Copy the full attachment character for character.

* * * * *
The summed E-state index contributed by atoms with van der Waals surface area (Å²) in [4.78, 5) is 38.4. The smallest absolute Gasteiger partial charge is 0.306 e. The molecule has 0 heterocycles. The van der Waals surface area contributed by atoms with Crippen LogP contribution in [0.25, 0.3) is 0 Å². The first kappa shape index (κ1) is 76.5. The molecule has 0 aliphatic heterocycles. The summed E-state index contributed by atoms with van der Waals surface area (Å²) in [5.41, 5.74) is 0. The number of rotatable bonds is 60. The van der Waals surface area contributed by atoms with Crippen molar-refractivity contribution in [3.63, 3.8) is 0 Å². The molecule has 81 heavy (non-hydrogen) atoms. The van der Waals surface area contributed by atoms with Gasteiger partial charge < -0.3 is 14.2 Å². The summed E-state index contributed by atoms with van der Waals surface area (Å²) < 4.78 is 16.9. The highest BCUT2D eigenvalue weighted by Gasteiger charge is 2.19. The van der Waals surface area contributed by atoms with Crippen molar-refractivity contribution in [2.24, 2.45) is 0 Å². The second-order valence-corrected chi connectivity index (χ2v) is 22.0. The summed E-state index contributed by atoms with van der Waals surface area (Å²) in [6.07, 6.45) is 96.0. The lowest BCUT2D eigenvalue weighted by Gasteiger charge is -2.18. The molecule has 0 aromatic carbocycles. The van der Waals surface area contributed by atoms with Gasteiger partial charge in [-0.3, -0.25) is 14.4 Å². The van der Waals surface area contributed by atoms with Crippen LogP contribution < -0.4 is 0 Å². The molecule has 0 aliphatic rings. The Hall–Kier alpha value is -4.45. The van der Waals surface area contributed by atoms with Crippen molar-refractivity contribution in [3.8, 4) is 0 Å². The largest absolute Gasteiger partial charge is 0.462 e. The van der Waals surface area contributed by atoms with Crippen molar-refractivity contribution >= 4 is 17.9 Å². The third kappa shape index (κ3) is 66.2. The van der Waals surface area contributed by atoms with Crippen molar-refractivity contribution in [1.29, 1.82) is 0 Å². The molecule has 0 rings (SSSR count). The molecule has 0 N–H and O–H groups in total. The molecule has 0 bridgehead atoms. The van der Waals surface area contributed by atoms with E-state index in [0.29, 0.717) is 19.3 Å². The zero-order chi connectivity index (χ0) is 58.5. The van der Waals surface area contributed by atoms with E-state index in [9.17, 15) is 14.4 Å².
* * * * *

The summed E-state index contributed by atoms with van der Waals surface area (Å²) in [4.78, 5) is 38.4. The smallest absolute Gasteiger partial charge is 0.306 e. The molecule has 0 heterocycles. The van der Waals surface area contributed by atoms with Crippen LogP contribution in [0.25, 0.3) is 0 Å². The first kappa shape index (κ1) is 76.5. The molecule has 0 aliphatic heterocycles. The summed E-state index contributed by atoms with van der Waals surface area (Å²) in [5.41, 5.74) is 0. The number of rotatable bonds is 60. The van der Waals surface area contributed by atoms with Crippen molar-refractivity contribution in [3.63, 3.8) is 0 Å². The molecule has 81 heavy (non-hydrogen) atoms. The van der Waals surface area contributed by atoms with Gasteiger partial charge < -0.3 is 14.2 Å². The summed E-state index contributed by atoms with van der Waals surface area (Å²) < 4.78 is 16.9. The highest BCUT2D eigenvalue weighted by Gasteiger charge is 2.19. The van der Waals surface area contributed by atoms with Crippen molar-refractivity contribution in [2.24, 2.45) is 0 Å². The second-order valence-corrected chi connectivity index (χ2v) is 22.0. The summed E-state index contributed by atoms with van der Waals surface area (Å²) in [6.07, 6.45) is 96.0. The lowest BCUT2D eigenvalue weighted by Gasteiger charge is -2.18. The molecule has 0 aromatic carbocycles. The van der Waals surface area contributed by atoms with Gasteiger partial charge in [-0.3, -0.25) is 14.4 Å². The van der Waals surface area contributed by atoms with Crippen LogP contribution < -0.4 is 0 Å². The molecule has 0 aliphatic rings. The Hall–Kier alpha value is -4.45. The van der Waals surface area contributed by atoms with Crippen molar-refractivity contribution in [3.8, 4) is 0 Å². The largest absolute Gasteiger partial charge is 0.462 e. The van der Waals surface area contributed by atoms with Crippen molar-refractivity contribution >= 4 is 17.9 Å². The third kappa shape index (κ3) is 66.2. The van der Waals surface area contributed by atoms with Crippen molar-refractivity contribution in [1.29, 1.82) is 0 Å². The molecule has 0 rings (SSSR count). The molecule has 0 N–H and O–H groups in total. The molecule has 0 bridgehead atoms. The van der Waals surface area contributed by atoms with E-state index in [0.29, 0.717) is 19.3 Å². The zero-order chi connectivity index (χ0) is 58.5. The van der Waals surface area contributed by atoms with E-state index in [9.17, 15) is 14.4 Å².